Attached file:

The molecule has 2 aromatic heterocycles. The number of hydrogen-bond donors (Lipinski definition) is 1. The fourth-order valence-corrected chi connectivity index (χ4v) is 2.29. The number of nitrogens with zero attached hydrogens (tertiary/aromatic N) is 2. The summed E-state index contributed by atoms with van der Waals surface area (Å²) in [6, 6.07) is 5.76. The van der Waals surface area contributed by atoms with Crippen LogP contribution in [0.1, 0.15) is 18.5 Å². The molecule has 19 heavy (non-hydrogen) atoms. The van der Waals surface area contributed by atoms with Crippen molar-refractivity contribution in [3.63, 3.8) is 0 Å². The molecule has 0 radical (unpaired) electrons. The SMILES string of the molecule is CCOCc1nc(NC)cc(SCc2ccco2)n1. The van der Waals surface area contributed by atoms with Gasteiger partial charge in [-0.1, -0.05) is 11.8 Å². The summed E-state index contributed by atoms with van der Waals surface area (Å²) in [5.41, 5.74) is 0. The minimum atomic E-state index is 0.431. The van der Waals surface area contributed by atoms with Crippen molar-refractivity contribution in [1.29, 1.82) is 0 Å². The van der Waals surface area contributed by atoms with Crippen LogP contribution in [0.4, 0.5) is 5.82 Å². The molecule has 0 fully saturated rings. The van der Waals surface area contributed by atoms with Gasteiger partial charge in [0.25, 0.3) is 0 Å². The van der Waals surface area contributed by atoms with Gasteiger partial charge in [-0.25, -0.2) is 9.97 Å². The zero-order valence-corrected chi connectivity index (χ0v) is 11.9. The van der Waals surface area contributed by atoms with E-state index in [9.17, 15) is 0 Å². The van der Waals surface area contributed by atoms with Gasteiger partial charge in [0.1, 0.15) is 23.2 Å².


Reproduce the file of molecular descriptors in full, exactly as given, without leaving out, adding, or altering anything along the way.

The molecule has 2 aromatic heterocycles. The number of hydrogen-bond donors (Lipinski definition) is 1. The fourth-order valence-corrected chi connectivity index (χ4v) is 2.29. The number of nitrogens with zero attached hydrogens (tertiary/aromatic N) is 2. The summed E-state index contributed by atoms with van der Waals surface area (Å²) in [6, 6.07) is 5.76. The van der Waals surface area contributed by atoms with Crippen LogP contribution in [0.1, 0.15) is 18.5 Å². The molecule has 19 heavy (non-hydrogen) atoms. The van der Waals surface area contributed by atoms with Crippen molar-refractivity contribution in [3.63, 3.8) is 0 Å². The molecule has 0 radical (unpaired) electrons. The SMILES string of the molecule is CCOCc1nc(NC)cc(SCc2ccco2)n1. The van der Waals surface area contributed by atoms with Gasteiger partial charge in [-0.1, -0.05) is 11.8 Å². The summed E-state index contributed by atoms with van der Waals surface area (Å²) in [5.41, 5.74) is 0. The minimum atomic E-state index is 0.431. The van der Waals surface area contributed by atoms with Crippen molar-refractivity contribution in [1.29, 1.82) is 0 Å². The van der Waals surface area contributed by atoms with Crippen LogP contribution in [0.4, 0.5) is 5.82 Å². The molecule has 0 fully saturated rings. The van der Waals surface area contributed by atoms with Gasteiger partial charge in [0.25, 0.3) is 0 Å². The van der Waals surface area contributed by atoms with Gasteiger partial charge in [-0.25, -0.2) is 9.97 Å². The zero-order valence-corrected chi connectivity index (χ0v) is 11.9. The van der Waals surface area contributed by atoms with E-state index in [9.17, 15) is 0 Å². The van der Waals surface area contributed by atoms with Gasteiger partial charge in [0.1, 0.15) is 23.2 Å².